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Sometimes, it really does feel like we’re living in an HG Wells novel. Recently, a food start-up has come up with a mammoth meatball. And yes, we’re referring to the prehistoric animal.

Woolly mammoths were creatures that walked the face of the earth during the last Ice Age. They have long been extinct, however, some remains were discovered in Arctic permafrost.

Photo: Twitter/@itsjustvow

As a result, scientists were able to study their genome, thus learning all kinds of interesting information about these animals.

But, their DNA isn’t just being used for scientific research. As it turns out, Vow – which is an Australian cultured meat company – has found a completely new use for their DNA: food!

During a media event, they were able to create a meatball made entirely from lab-grown mammoth meat. According to Reuters, this invention was shown off at a science museum event in the Netherlands.

Photo: Twitter/@itsjustvow

The process followed the typical process of making cultured meat. To do this, cells from a living animal must be extracted. Then, they are grown inside a lab using nutrient immersion. However, because they didn’t have direct access to mammoth tissue, they did manage to identify the mammoth version of the protein myoglobin.

This gives meat its texture, flavor, and color. The lab used the genome of the mammoth’s closest living relative, the African elephant, to fill in the gaps in genetic information. Then, the synthesized gene was inserted into a sheep muscle cell. From there, it was able to create about 400 grams of meat.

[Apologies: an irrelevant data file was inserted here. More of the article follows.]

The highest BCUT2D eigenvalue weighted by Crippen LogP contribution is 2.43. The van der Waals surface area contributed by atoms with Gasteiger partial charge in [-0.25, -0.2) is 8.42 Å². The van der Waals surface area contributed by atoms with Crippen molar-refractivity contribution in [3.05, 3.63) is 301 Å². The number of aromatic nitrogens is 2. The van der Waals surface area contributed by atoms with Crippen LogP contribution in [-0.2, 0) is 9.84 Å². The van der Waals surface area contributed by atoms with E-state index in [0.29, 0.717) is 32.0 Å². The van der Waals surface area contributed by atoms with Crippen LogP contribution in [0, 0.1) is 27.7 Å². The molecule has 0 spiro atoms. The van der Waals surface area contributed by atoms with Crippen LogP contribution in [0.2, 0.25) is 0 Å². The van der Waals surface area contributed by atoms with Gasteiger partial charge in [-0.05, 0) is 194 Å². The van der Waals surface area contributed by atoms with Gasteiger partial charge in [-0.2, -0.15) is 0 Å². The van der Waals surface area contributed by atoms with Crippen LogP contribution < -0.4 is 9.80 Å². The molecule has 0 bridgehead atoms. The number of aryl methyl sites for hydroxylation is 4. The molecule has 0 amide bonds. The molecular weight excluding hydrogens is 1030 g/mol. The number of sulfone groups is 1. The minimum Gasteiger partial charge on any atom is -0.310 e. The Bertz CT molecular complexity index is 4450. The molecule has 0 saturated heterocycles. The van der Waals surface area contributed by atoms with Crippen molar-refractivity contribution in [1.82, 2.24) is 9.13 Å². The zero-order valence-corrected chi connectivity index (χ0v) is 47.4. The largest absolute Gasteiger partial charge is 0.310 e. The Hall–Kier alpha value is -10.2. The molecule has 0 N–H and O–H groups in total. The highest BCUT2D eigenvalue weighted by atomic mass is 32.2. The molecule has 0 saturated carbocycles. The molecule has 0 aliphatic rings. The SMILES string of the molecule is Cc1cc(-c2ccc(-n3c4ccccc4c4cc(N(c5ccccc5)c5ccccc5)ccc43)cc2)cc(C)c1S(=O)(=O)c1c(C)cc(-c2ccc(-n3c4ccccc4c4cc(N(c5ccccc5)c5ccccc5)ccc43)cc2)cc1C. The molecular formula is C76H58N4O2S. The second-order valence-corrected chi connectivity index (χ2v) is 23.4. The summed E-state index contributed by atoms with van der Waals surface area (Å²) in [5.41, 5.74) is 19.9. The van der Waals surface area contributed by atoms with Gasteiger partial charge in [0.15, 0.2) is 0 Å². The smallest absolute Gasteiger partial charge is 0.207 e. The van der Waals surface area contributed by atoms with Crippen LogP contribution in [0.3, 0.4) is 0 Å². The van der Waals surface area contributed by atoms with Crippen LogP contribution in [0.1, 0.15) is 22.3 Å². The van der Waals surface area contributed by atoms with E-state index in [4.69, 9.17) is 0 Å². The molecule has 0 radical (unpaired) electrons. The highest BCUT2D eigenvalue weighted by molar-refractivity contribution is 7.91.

The scientific creation was shared on Twitter via Vow.

The company wrote, “We’re starting a conversation on what the future of food looks like (and from our view, it’s pretty exciting).”

While they might have come up with a lab-grown woolly mammoth meatball, no one has actually tasted it yet. The reason the scientific team has been hesitant to do so, is because the proteins they’re using have been around for more than 5,000 year, meaning there is a potential risk for allergic reaction.

While the lab might have grown a woolly mammoth meatball, the real purpose of the project was to highlight the great potential behind cultured meat and how it can be a more sustainable and environmentally-friendly alternative.

Photo: Flickr/Ivan Radic License: CC BY 2.0

The founder of the food startup, Tim Noakesmith, spoke with The Associated Press and said, “We wanted to get people excited about the future of food being different to potentially what we had before. That there are things that are unique and better than the meats that we’re necessarily eating now, and we thought the mammoth would be a conversation starter and get people excited about this new future.”

At the present moment, Vow is waiting to receive regulatory approval from Singapore, which is the first country to approve cultured meat, in order to begin selling the lab-grown quail meat it has created. And recently in the US, the FDA has approved lab-grown chicken as fit for human consumption.

What do you think of cultured meat? Would you ever be willing to try a woolly mammoth meatball? Do you think cultured meat is the future? Let us know!